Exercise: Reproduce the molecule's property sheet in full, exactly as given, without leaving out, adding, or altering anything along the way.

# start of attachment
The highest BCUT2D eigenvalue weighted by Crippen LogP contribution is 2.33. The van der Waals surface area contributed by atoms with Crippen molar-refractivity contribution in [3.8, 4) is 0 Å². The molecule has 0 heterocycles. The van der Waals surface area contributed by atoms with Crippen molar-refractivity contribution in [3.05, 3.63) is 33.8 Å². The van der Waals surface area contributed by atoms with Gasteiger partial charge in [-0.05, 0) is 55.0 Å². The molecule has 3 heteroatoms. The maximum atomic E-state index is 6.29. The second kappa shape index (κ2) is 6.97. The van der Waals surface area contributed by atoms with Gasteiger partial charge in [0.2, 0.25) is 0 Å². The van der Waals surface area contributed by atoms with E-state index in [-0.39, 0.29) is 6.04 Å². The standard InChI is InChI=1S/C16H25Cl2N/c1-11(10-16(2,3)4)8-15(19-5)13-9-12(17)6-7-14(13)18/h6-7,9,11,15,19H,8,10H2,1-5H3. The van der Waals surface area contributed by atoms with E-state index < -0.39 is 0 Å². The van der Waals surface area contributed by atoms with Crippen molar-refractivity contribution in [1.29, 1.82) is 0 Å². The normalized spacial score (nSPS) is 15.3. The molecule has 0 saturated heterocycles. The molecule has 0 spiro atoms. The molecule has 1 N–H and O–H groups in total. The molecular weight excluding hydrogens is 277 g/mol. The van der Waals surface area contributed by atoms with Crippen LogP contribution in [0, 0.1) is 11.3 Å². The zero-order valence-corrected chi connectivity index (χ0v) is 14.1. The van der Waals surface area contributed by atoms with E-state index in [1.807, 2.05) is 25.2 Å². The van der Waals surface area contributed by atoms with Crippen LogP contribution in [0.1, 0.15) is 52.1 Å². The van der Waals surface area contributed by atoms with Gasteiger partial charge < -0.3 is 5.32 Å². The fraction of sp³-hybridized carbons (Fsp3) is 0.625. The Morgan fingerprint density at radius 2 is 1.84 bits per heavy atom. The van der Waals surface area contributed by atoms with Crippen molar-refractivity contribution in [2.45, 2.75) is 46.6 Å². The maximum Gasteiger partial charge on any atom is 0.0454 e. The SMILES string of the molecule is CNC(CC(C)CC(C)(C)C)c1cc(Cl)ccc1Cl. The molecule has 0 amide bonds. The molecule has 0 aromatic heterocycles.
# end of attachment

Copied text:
The highest BCUT2D eigenvalue weighted by Crippen LogP contribution is 2.33. The van der Waals surface area contributed by atoms with Crippen molar-refractivity contribution in [3.8, 4) is 0 Å². The molecule has 0 heterocycles. The van der Waals surface area contributed by atoms with Crippen molar-refractivity contribution in [3.05, 3.63) is 33.8 Å². The van der Waals surface area contributed by atoms with Gasteiger partial charge in [-0.05, 0) is 55.0 Å². The molecule has 3 heteroatoms. The maximum atomic E-state index is 6.29. The second kappa shape index (κ2) is 6.97. The van der Waals surface area contributed by atoms with Gasteiger partial charge in [0.2, 0.25) is 0 Å². The van der Waals surface area contributed by atoms with E-state index in [-0.39, 0.29) is 6.04 Å². The standard InChI is InChI=1S/C16H25Cl2N/c1-11(10-16(2,3)4)8-15(19-5)13-9-12(17)6-7-14(13)18/h6-7,9,11,15,19H,8,10H2,1-5H3. The van der Waals surface area contributed by atoms with E-state index < -0.39 is 0 Å². The van der Waals surface area contributed by atoms with Crippen molar-refractivity contribution in [1.29, 1.82) is 0 Å². The normalized spacial score (nSPS) is 15.3. The molecule has 0 saturated heterocycles. The molecule has 0 spiro atoms. The molecule has 1 N–H and O–H groups in total. The molecular weight excluding hydrogens is 277 g/mol. The van der Waals surface area contributed by atoms with Crippen LogP contribution in [0, 0.1) is 11.3 Å². The zero-order valence-corrected chi connectivity index (χ0v) is 14.1. The van der Waals surface area contributed by atoms with E-state index in [1.807, 2.05) is 25.2 Å². The van der Waals surface area contributed by atoms with Crippen LogP contribution in [0.1, 0.15) is 52.1 Å². The van der Waals surface area contributed by atoms with Gasteiger partial charge < -0.3 is 5.32 Å². The fraction of sp³-hybridized carbons (Fsp3) is 0.625. The Morgan fingerprint density at radius 2 is 1.84 bits per heavy atom. The van der Waals surface area contributed by atoms with Crippen molar-refractivity contribution in [2.45, 2.75) is 46.6 Å². The maximum Gasteiger partial charge on any atom is 0.0454 e. The SMILES string of the molecule is CNC(CC(C)CC(C)(C)C)c1cc(Cl)ccc1Cl. The molecule has 0 amide bonds. The molecule has 0 aromatic heterocycles.